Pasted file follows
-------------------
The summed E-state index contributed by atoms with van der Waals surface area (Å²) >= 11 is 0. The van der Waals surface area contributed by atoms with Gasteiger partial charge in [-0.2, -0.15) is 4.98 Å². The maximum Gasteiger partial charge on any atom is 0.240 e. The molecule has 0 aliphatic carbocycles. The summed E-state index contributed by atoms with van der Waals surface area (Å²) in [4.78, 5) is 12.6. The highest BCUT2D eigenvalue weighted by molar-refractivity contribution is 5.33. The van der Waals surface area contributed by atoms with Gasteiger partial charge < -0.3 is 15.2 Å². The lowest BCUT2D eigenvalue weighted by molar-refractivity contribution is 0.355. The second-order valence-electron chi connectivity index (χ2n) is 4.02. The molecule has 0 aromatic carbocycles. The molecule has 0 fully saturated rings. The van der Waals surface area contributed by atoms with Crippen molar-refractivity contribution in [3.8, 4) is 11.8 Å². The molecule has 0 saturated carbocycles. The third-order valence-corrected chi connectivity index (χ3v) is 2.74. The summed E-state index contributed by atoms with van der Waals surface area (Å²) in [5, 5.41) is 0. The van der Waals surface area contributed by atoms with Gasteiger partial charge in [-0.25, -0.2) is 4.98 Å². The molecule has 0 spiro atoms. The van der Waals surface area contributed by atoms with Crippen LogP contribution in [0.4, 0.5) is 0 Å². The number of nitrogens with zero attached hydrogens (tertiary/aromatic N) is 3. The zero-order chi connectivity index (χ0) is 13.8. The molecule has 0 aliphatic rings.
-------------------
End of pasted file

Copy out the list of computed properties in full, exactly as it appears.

The summed E-state index contributed by atoms with van der Waals surface area (Å²) >= 11 is 0. The van der Waals surface area contributed by atoms with Gasteiger partial charge in [-0.2, -0.15) is 4.98 Å². The maximum Gasteiger partial charge on any atom is 0.240 e. The molecule has 0 aliphatic carbocycles. The summed E-state index contributed by atoms with van der Waals surface area (Å²) in [4.78, 5) is 12.6. The highest BCUT2D eigenvalue weighted by molar-refractivity contribution is 5.33. The van der Waals surface area contributed by atoms with Gasteiger partial charge < -0.3 is 15.2 Å². The lowest BCUT2D eigenvalue weighted by molar-refractivity contribution is 0.355. The second-order valence-electron chi connectivity index (χ2n) is 4.02. The molecule has 0 aromatic carbocycles. The molecule has 0 fully saturated rings. The van der Waals surface area contributed by atoms with Crippen molar-refractivity contribution in [3.8, 4) is 11.8 Å². The molecule has 0 saturated carbocycles. The third-order valence-corrected chi connectivity index (χ3v) is 2.74. The summed E-state index contributed by atoms with van der Waals surface area (Å²) in [5, 5.41) is 0. The van der Waals surface area contributed by atoms with Gasteiger partial charge in [-0.25, -0.2) is 4.98 Å². The molecule has 0 spiro atoms. The van der Waals surface area contributed by atoms with Crippen LogP contribution in [0.4, 0.5) is 0 Å². The number of nitrogens with zero attached hydrogens (tertiary/aromatic N) is 3. The zero-order chi connectivity index (χ0) is 13.8. The molecule has 0 aliphatic rings.